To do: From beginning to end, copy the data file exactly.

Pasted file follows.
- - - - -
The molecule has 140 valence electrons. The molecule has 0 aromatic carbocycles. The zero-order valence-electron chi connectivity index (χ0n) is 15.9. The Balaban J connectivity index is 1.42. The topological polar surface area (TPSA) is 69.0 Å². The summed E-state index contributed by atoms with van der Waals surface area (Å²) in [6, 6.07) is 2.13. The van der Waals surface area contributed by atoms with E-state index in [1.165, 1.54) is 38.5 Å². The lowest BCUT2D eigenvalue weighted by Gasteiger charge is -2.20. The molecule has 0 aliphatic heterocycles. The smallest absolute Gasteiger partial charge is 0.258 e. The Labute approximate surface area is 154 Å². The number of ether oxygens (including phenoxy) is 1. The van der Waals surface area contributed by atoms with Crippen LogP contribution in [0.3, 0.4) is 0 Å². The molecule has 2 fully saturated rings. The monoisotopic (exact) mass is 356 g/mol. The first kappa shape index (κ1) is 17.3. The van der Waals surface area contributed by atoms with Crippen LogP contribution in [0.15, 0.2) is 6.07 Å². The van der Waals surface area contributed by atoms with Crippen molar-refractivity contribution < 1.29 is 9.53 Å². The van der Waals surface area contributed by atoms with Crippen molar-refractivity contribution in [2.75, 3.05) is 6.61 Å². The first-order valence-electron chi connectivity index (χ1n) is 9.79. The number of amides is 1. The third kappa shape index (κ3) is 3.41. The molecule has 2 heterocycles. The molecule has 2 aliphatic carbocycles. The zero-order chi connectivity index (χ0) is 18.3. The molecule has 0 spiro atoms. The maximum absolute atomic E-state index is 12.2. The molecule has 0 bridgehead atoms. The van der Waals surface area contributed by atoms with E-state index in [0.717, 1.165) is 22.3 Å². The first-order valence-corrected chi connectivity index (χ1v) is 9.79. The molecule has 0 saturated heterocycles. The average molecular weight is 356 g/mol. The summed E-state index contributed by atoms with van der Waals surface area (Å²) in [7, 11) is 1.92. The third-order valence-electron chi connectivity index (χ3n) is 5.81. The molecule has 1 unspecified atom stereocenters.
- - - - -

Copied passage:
The molecule has 140 valence electrons. The molecule has 0 aromatic carbocycles. The zero-order valence-electron chi connectivity index (χ0n) is 15.9. The Balaban J connectivity index is 1.42. The topological polar surface area (TPSA) is 69.0 Å². The summed E-state index contributed by atoms with van der Waals surface area (Å²) in [6, 6.07) is 2.13. The van der Waals surface area contributed by atoms with E-state index in [1.165, 1.54) is 38.5 Å². The lowest BCUT2D eigenvalue weighted by Gasteiger charge is -2.20. The molecule has 0 aliphatic heterocycles. The smallest absolute Gasteiger partial charge is 0.258 e. The Labute approximate surface area is 154 Å². The number of ether oxygens (including phenoxy) is 1. The van der Waals surface area contributed by atoms with Crippen LogP contribution in [0.3, 0.4) is 0 Å². The molecule has 2 fully saturated rings. The monoisotopic (exact) mass is 356 g/mol. The first kappa shape index (κ1) is 17.3. The van der Waals surface area contributed by atoms with Crippen LogP contribution in [0.15, 0.2) is 6.07 Å². The van der Waals surface area contributed by atoms with Crippen molar-refractivity contribution < 1.29 is 9.53 Å². The van der Waals surface area contributed by atoms with Crippen molar-refractivity contribution in [2.75, 3.05) is 6.61 Å². The first-order valence-electron chi connectivity index (χ1n) is 9.79. The number of amides is 1. The third kappa shape index (κ3) is 3.41. The molecule has 2 heterocycles. The molecule has 2 aliphatic carbocycles. The zero-order chi connectivity index (χ0) is 18.3. The molecule has 0 spiro atoms. The maximum absolute atomic E-state index is 12.2. The molecule has 0 bridgehead atoms. The van der Waals surface area contributed by atoms with E-state index in [0.717, 1.165) is 22.3 Å². The first-order valence-corrected chi connectivity index (χ1v) is 9.79. The molecule has 0 saturated heterocycles. The average molecular weight is 356 g/mol. The summed E-state index contributed by atoms with van der Waals surface area (Å²) in [7, 11) is 1.92. The third-order valence-electron chi connectivity index (χ3n) is 5.81. The molecule has 1 unspecified atom stereocenters.